Saturday, February 13, 2010

Table Making- The Skirt

While I'm waiting for my clients to come in and see the top layout, I begin work on the skirt.

I want continuous grain across the leaves and across the two table halves. With this in mind I select stock that is clear for the full length of the table and the length of all three leaves. I mark it out and cut to rough length on the radial arm saw.

Next I joint the best edge straight.

Then I cut to rough width on the bandsaw, a 1/4" wider than my finished piece. I always rough rip on the bandsaw before the tablesaw. Lumber often has internal stresses that are released when it's ripped, the thicker the stock the worse it is. These stresses cause the boards to bow while the cut is being made, often pinching the blade. The bandsaw is considerably safer for this operation.

Now I start milling the parts straight and square.

The longest pieces are the skirts that travel the length of the table. These will be cut in two, if they are badly bowed I'll make this cut now so I can get good thickness from them. These are actually my straightest parts, so I'll leave them whole for now. This will give me a tighter grain match when I mount them.

I joint one face, then plane the other flat and parallel. Then I joint and mark an edge. If the board has sapwood or a thin edge, I'll joint the opposite edge. If it doesn't, I'll joint the edge that faces down (chosen from the grain pattern), as it is easier to remove jointer marks than tablesaw marks.

Then they go to the tablesaw to get cut to finished width, removing as much sapwood as I can.

This skirt is a new design, so I mock up a short section and scrape away the shaper marks to show my client.

Friday, February 12, 2010

Table Making- The Top

I've got an order for a walnut dining table. This is the way I go about milling and laying out the 6/4 top.

First I select the lumber. Table tops get my best boards, wide and knot free. Before I cut them up, I'll handplane a little off the rough surface to better evaluate colour.

I don't get too worried about variation, as long as it's reasonable. I don't mix different cuts, like quarter and plain sawn, or figured and non figured lumber, though.

I start milling by cutting to rough length. This lumber is just long enough for two pieces each. First I'll trim a little off the best end. This removes checks and any paint (sealer) that may have travelled up the end grain.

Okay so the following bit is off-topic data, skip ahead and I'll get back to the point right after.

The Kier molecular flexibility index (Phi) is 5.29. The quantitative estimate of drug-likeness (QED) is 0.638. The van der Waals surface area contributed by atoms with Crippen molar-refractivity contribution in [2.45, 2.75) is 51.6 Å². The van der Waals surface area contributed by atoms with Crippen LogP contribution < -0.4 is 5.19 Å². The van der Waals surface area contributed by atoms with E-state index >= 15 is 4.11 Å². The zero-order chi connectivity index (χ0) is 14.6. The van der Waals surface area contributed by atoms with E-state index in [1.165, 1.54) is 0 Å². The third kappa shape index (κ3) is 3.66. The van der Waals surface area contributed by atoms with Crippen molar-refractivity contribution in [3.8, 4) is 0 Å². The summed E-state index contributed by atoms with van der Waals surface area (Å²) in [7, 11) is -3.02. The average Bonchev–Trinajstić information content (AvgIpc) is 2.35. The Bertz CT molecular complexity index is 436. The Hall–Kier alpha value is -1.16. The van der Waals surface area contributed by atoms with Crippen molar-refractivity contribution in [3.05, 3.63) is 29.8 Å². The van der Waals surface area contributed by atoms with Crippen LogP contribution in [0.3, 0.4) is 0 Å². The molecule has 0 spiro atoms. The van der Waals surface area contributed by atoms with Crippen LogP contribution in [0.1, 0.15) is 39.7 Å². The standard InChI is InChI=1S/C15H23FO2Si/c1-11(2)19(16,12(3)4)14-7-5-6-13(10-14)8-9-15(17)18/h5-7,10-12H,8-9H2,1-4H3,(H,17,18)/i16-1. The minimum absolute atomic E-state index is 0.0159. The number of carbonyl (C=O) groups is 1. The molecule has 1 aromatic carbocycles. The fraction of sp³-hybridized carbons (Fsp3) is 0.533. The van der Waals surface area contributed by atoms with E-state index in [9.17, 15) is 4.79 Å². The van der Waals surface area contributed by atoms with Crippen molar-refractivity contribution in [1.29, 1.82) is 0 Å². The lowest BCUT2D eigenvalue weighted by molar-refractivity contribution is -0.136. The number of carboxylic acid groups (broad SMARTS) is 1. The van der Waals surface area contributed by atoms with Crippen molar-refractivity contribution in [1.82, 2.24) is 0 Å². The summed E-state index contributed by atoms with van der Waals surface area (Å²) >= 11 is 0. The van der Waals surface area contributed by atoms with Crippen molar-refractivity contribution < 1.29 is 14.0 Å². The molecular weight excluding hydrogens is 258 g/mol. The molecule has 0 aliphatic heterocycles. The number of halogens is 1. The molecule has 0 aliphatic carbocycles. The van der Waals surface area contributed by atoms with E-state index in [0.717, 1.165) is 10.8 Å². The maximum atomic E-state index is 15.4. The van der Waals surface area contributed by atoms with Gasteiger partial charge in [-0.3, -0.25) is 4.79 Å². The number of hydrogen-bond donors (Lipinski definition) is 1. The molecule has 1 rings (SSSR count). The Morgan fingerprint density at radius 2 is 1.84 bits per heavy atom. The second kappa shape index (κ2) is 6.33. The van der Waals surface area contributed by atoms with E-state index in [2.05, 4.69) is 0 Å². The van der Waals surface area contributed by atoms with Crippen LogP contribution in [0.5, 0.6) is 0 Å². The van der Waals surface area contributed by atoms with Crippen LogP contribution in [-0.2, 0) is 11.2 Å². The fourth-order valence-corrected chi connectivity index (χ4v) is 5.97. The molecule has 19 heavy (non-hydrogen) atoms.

Next I cut the first piece 1" longer (46") than my finished table width (45"),

then the second piece, removing the heavily checked end.

I keep track of the lumber by marking the end grain. I also estimate the width of the finished board, and keep a running tally.

I continue until I have enough for the table and leaves.

If I use the letter "H" I skip the letter "I". My labeling isn't always this clear.

Next I joint one face.

I don't clean up the entire face, just enough to register against the bed of the planer, which comes next.

Again, I don't clean up the whole face, just enough to register against the jointer fence when I edge joint. Some will joint the edge when they joint the face. Doing this means you joint the face and edge at the same time, and you move between machines less. However, planing in between gives you two flat parallel faces to choose from to register against the jointer fence. You can always edge joint with the grain this way.

I joint the edge, removing only enough to register against the tablesaw fence.

Then I measure both ends of the stock, set my tablesaw fence to the smaller measurement, and saw the other edge of the board straight and parallel to the first.

Next, I'll pair the lumber up with it's mate, stand them on their edge, and select the widest pair. These will be my centre pair, I feel these are the most important boards in the top. I use wide lumber to draw the eye to the centre of the table. If the boards are all very close to the same width, I choose the darkest lumber.

I put the best face up, then flip them around until the grain pattern flows from one board to the other.

Then I pick the second widest, and try to make the grain flow between these and the previous two. Usually between the eight different combinations I can, but if it doesn't work I'll go to the third widest pair. I don't bother alternating growth rings, I always put the best face up. I also don't worry about grain direction, I use a widebelt sander to flatten my tables. If I used a handplane I would try to orientate the grain in one direction, to minimize tearout between boards.

The finished table will be arced on all four edges, with this in mind I complete the layout, finishing with boards that will follow the arc. The table leaves are made up of the leftovers. I label the order with numbers and letters, and the leaves with words.

The parts are way over size. I want it to go into the clamps an inch over finished width. I trim off the sapwood and thin edges to get to this measurement. I then mark the edges for jointing. I use the method of compensating error, I joint one edge with the top to the fence, the next away. It doesn't matter if my jointer fence isn't exactly perpendicular to the table this way, I still get joints that allow my boards to lay flat after glue up. I use the grain direction to determine which board goes in which direction.

My clients often like to have a hand in the process, so now I'll sticker the top and wait for them to come in and have a look.

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I'm a woodworker on the Canadian prairie.